Kinski Uncut

Dwight Garner reviews Klaus Kinski's autobiography "Kinski Uncut".

Published August 2, 1996 7:00PM (EDT)

"Why am I a whore?" That's the question the late German-born actor Klaus Kinski asks himself early in this wildly raw and misanthropic memoir, and it's a query with multiple meanings. "Kinski Uncut," which is finally being issued in an unexpurgated English version after becoming a cult favorite overseas (it has been published in six languages), is an almost satirically dark tour through the primordial ooze of Kinski's inflated ego. Brimming with buggery, bigotry and mindless violence, it reads like a (muddled) Celine novel as updated by Keith Richards' dark twin. It's unlike any celebrity bio ever put to paper.

Kinski's Cassanovian pursuit of sex ("I need love! Love! Nonstop!") gives the book its narrative push -- from roughly the age of 10, he feasts on nuns, teenagers, the teenager's mothers or whatever sack of animate female flesh falls into his path. Unfortunately, Kinski's whorishness extended into his career, too. While he appeared in a handful of memorable films ("Nosferatu," "Fitzcarraldo," "Aguirre: The Wrath of God"), the haunted-eyed actor also made literally hundreds of schlock-filled quickies, sometimes as many as 11 per year.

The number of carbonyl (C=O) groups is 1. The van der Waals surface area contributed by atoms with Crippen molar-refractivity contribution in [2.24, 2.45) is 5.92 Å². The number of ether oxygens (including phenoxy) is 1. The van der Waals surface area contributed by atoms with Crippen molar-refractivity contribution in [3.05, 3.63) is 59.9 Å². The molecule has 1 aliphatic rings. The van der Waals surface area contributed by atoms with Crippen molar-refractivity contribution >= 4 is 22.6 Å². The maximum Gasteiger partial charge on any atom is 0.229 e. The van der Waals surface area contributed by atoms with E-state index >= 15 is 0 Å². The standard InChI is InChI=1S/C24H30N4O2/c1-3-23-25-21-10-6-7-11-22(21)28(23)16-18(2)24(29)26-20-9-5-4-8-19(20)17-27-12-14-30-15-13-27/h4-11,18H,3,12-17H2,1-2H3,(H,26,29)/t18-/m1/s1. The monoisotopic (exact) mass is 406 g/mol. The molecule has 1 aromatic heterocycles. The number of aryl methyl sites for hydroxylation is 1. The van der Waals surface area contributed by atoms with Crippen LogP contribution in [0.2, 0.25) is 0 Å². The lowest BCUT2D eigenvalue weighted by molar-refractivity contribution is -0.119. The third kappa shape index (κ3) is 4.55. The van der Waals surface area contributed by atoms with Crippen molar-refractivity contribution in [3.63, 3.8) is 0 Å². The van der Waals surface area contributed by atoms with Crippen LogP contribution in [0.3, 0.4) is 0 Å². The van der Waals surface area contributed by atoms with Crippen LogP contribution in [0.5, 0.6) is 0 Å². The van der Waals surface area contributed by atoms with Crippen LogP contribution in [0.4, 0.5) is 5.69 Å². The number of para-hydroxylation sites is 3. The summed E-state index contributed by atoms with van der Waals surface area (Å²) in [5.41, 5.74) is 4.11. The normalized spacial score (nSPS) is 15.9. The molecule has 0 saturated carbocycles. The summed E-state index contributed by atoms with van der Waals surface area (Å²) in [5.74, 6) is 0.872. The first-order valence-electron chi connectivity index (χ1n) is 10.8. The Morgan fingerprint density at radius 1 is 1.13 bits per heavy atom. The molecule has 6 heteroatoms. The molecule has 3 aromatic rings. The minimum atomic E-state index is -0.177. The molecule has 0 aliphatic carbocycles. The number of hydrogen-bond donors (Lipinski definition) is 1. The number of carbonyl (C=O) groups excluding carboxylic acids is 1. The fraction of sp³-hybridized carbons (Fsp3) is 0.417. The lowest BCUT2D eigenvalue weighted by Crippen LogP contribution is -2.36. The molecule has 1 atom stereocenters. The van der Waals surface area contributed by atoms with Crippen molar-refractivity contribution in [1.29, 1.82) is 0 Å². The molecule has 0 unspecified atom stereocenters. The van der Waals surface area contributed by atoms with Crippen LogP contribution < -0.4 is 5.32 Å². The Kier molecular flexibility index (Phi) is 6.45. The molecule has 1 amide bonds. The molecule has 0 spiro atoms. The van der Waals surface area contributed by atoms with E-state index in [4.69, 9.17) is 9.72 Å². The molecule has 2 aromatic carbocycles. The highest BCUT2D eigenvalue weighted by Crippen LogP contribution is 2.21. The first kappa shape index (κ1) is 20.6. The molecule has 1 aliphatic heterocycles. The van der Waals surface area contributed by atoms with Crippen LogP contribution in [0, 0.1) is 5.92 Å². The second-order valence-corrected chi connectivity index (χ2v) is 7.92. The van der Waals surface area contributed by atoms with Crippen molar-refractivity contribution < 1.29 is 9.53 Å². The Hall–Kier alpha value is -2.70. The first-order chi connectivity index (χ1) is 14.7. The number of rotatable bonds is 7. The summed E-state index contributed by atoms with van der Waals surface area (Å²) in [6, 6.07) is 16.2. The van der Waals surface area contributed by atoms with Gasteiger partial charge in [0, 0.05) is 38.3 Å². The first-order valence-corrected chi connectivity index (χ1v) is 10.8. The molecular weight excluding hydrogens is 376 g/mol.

Kinski doesn't provide much New Age analysis of how he found himself locked into such a bitter, isolated spiral. Chapters on his impoverished upbringing in prewar Berlin, where he stole food to survive, and his conscription into the German army in World War II offer meager clues. His various wives and his daughter, the actress Nastassja Kinski, receive only the barest mentions.

Kinski spends more time blasting directors he's worked with. Werner Herzog, with whom he made his best films, is called a (take a deep breath) "miserable, hateful, malevolent, avaricious, money-hungry, nasty, sadistic, treacherous, blackmailing, cowardly, thoroughly dishonest creep." Steven Spielberg offers Kinski a part in "Raiders of the Lost Ark," but he turns it down because the script is "moronically shitty." David Lean "has a red Rolls-Royce Cabriolet, which, aside from the satyr [Kinski's latest sex toy], is what interests me most about making 'Zhivago.'"

Needless to say, this kind of nonstop venom isn't for the squeamish -- and maybe it's not for anyone. But "Kinski Uncut" does have a kind of raffish, gothic, back-lit charm. A compendium of sick thrills, it is -- if nothing else -- a fail-safe antidote to a shelf of bright, happy, as-told-to biographies.

By Dwight Garner

Dwight Garner is Salon's book review editor.

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